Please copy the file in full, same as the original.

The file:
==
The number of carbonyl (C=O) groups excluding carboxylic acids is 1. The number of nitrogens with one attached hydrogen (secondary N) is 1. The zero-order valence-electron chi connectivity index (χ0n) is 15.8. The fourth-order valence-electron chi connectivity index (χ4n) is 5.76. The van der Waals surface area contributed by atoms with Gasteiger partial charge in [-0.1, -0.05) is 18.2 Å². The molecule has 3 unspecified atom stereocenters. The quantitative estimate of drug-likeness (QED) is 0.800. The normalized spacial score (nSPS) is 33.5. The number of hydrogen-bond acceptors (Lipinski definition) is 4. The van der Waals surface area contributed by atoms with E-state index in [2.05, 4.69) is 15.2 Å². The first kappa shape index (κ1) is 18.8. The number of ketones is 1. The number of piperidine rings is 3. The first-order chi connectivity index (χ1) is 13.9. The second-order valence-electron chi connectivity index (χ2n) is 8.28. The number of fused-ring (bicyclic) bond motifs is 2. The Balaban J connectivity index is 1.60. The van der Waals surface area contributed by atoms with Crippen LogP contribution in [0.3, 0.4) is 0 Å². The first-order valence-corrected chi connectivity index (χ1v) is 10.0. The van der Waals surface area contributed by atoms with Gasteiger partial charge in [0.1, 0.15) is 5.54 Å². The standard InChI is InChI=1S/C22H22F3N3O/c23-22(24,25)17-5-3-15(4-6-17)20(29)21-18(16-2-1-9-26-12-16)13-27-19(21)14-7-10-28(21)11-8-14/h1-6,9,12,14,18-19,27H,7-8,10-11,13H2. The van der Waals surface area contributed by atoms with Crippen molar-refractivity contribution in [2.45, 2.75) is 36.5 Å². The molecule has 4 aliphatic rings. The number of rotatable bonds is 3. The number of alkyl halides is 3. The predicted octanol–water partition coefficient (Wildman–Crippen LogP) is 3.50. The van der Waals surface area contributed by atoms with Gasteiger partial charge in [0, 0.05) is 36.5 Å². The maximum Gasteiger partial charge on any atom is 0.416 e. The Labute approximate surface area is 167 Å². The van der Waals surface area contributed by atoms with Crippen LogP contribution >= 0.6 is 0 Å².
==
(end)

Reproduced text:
The number of carbonyl (C=O) groups excluding carboxylic acids is 1. The number of nitrogens with one attached hydrogen (secondary N) is 1. The zero-order valence-electron chi connectivity index (χ0n) is 15.8. The fourth-order valence-electron chi connectivity index (χ4n) is 5.76. The van der Waals surface area contributed by atoms with Gasteiger partial charge in [-0.1, -0.05) is 18.2 Å². The molecule has 3 unspecified atom stereocenters. The quantitative estimate of drug-likeness (QED) is 0.800. The normalized spacial score (nSPS) is 33.5. The number of hydrogen-bond acceptors (Lipinski definition) is 4. The van der Waals surface area contributed by atoms with E-state index in [2.05, 4.69) is 15.2 Å². The first kappa shape index (κ1) is 18.8. The number of ketones is 1. The number of piperidine rings is 3. The first-order chi connectivity index (χ1) is 13.9. The second-order valence-electron chi connectivity index (χ2n) is 8.28. The number of fused-ring (bicyclic) bond motifs is 2. The Balaban J connectivity index is 1.60. The van der Waals surface area contributed by atoms with Crippen LogP contribution in [0.3, 0.4) is 0 Å². The first-order valence-corrected chi connectivity index (χ1v) is 10.0. The van der Waals surface area contributed by atoms with Gasteiger partial charge in [0.1, 0.15) is 5.54 Å². The standard InChI is InChI=1S/C22H22F3N3O/c23-22(24,25)17-5-3-15(4-6-17)20(29)21-18(16-2-1-9-26-12-16)13-27-19(21)14-7-10-28(21)11-8-14/h1-6,9,12,14,18-19,27H,7-8,10-11,13H2. The van der Waals surface area contributed by atoms with Crippen molar-refractivity contribution in [2.45, 2.75) is 36.5 Å². The molecule has 4 aliphatic rings. The number of rotatable bonds is 3. The number of alkyl halides is 3. The predicted octanol–water partition coefficient (Wildman–Crippen LogP) is 3.50. The van der Waals surface area contributed by atoms with Gasteiger partial charge in [0, 0.05) is 36.5 Å². The maximum Gasteiger partial charge on any atom is 0.416 e. The Labute approximate surface area is 167 Å². The van der Waals surface area contributed by atoms with Crippen LogP contribution >= 0.6 is 0 Å².